The Monk, Wants his Legal Fees, paid, by the State?

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State to go to war with Gerry Hutch over bid to recoup up to €500k in legal costs

  • Published: 15:26, 8 May 2023
  • Updated: 15:26, 8 May 2023

THE State will go to war with Gerry Hutch over his bid to recoup up to half a million euro in legal costs.

Prosecutors told the Special Criminal Court today they will oppose costs being awarded to the Monk’s legal team following his acquittal for the murder of Kinahan cartel thug David Byrne.

Gerry "The Monk" Hutch outside the Special Criminal Court, Dublin, after he was found not guilty of the murder of David Byrne
Gerry “The Monk” Hutch outside the Special Criminal Court, Dublin, after he was found not guilty of the murder of David ByrneCredit: PA:Press Association

It’s believed that the bill for the 52-day trial and all previous hearings related to Hutch’s case could be up to €500,000.

The 60-year-old was found not guilty three weeks ago of the high profile assassination of drug dealer Byrne in the Regency Hotel on February 5, 2016.

Hutch’s lawyer, Brendan Grehan SC, told the Special Criminal Court following the not guilty verdict that he would be applying for costs.

Today prosecutor Sean Gillane SC said they would be “opposing the application”. Both counsels said they believed the matter was only up for mention today and were not in a position to proceed.

Regency suspect 'wrecked' Jonathan Dowdall-linked apartment after David Byrne hit

Mr Gillane added: “It should take about an hour to hear submissions.”

Presiding Judge Tara Burns said she would hear the matter this Friday morning.

The costs refer to Mr Grehan, as well as his junior counsel Michael Hourigan BL and solicitor Padraig Ferry for the duration of the trial, as well as all preliminary hearings since Hutch was extradited in September, 2021.

During the trial, State witness Jonathan Dowdall told the court that the Monk admitted to him that he was one of three men disguised as armed gardai who stormed the hotel in a bid to shoot dead Daniel Kinahan but after the mob boss escaped out a side door they gunned down close associate David Byrne.

But the three judges rejected the claims and said Dowdall was acting out of his own “self-interest” in testifying and said there was no independent evidence which supported this version of events.

He had also been charged with murder but this was dropped days before the trial was due to start. He pleaded guilty to facilitating Byrne’s murder and was subsequently jailed for four years.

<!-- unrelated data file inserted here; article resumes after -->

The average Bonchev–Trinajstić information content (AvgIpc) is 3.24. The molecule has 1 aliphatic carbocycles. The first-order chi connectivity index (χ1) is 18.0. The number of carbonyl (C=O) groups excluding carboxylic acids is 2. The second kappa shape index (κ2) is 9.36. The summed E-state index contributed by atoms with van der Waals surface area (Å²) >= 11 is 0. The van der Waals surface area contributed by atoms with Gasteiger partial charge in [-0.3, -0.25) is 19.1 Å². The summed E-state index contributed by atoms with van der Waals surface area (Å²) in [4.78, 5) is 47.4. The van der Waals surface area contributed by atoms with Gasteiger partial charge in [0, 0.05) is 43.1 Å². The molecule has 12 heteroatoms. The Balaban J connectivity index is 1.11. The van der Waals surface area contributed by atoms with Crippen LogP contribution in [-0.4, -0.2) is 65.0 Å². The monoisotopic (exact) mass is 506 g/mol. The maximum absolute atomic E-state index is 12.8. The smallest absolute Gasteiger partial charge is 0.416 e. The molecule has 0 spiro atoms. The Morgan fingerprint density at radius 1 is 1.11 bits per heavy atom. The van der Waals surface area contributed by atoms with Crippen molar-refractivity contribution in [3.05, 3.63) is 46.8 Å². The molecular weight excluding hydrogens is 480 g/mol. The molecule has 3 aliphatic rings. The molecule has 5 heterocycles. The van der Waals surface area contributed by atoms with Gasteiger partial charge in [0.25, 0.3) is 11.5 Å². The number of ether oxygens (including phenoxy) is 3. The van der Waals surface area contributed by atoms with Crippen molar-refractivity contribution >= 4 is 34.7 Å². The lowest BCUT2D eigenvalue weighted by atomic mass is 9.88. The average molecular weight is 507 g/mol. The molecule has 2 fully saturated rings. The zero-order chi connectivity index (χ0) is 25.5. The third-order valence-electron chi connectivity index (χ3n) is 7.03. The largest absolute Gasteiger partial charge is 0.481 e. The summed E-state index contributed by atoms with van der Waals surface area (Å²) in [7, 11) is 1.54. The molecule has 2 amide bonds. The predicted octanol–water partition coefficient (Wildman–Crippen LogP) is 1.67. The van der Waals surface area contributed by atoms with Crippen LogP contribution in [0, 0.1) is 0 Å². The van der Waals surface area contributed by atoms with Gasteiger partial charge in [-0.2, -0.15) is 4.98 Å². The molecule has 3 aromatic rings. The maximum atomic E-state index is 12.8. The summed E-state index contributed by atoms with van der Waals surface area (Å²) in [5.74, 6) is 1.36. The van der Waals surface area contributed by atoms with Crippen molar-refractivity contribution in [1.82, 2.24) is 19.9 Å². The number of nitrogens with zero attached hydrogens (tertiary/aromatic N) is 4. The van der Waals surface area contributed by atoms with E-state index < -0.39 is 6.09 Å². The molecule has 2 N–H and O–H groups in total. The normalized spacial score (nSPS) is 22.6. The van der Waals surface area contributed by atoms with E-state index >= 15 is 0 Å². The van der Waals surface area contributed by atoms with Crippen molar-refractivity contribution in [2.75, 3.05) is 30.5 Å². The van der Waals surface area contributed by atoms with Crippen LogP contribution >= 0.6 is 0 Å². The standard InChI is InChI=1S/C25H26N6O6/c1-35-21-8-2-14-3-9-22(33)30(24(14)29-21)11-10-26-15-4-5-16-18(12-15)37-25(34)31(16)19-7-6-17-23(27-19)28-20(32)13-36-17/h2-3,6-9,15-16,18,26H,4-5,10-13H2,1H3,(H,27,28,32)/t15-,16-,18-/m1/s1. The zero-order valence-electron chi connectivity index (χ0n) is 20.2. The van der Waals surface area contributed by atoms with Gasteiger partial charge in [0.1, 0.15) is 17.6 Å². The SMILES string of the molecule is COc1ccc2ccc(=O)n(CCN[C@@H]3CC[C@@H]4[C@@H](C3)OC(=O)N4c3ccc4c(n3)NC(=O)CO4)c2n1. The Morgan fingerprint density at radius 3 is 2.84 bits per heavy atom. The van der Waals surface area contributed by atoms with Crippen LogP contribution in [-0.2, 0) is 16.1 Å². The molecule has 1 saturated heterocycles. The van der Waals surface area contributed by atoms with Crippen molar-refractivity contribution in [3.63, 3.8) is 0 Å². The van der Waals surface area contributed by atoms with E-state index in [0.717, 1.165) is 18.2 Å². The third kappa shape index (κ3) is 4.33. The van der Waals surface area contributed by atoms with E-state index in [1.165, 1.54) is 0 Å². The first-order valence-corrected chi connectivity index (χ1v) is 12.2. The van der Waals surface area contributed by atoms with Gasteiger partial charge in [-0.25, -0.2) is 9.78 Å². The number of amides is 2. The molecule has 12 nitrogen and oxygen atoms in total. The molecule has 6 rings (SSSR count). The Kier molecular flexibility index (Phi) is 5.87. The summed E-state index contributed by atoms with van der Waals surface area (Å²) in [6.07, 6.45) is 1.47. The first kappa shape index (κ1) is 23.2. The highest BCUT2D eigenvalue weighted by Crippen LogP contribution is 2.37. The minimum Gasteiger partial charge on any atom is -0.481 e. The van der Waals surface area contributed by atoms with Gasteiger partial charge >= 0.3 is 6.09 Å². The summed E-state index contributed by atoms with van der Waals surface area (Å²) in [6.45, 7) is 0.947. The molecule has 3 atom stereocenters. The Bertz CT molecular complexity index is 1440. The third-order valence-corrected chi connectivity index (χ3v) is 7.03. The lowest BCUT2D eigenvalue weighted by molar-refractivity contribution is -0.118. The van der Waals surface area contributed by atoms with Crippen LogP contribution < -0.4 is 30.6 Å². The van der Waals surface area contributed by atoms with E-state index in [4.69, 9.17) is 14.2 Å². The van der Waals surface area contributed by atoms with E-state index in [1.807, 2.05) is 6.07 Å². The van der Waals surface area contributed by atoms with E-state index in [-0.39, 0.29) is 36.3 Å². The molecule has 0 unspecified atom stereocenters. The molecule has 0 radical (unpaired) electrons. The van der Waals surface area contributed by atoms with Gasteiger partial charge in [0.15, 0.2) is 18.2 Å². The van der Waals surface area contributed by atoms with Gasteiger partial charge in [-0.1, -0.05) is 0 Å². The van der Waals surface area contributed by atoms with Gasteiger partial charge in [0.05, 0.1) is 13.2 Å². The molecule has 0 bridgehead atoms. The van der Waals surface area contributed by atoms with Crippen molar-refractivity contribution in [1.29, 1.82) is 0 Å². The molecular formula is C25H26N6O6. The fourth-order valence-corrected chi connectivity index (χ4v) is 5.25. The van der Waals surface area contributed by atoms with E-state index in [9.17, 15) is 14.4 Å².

His father also pleaded guilty to the same offence and was caged for two years.

Jason Bonney, 52, from Drumnigh Wood, Portmarnock, Dublin 13, and Paul Murphy, 61, of Cherry Avenue, Swords, Co Dublin, were both found guilty of facilitating the murder of Byrne by providing motor vehicles for the Hutch criminal organisation.

The trial heard that they were part of a convoy of cars who picked up the six men who carried out the assault on the hotel.

During a sentence hearing for the men, Bonney was described as “kind-hearted family man” who had no previous convictions and had never come to garda attention before.

His barrister John Fitzgerald SC said he was a former Irish international boxer, senior coach and president of Trinity Boxing Club in Dublin and the builder had always paid his taxes.
Counsel added: “He was not on the Garda radar.”

Mr Fitzgerald  handed in what he described as “a bucketful” of testimonials as to his hard work, honesty, good character, dedication to his family, contribution to the community and boxing and the fact that he fostered a boy from care when the child was 12 who said he was treated like one of the family.

Murphy was described in court by his counsel Bernard Condon SC as operating at the lower end of the scale while other people were higher up in the criminal organisation.

The father-of-five has 67 previous convictions mainly for minor offences such as road traffic, larceny, public order and criminal damage.

He was originally from Sean McDermott Street in Dublin and changed his name by deed poll in 1987 from Christopher Ryan to Paul Murphy.

He was a private in the army for a year before working in hotels, shops, pubs and security.

He applied for his taxi licence in 1994 and has worked in the business since then.

The court heard today that he bought a car off Eddie Hutch, the brother of Gerard Hutch who became the fifth victim of the feud when he was shot dead at his home in Dublin three days after the Regency murder.

Mr Condon said: “He was merely an acquaintance of family members of people in this criminal gang.”

Ms Justice Burns said she will sentence both men on Friday morning.

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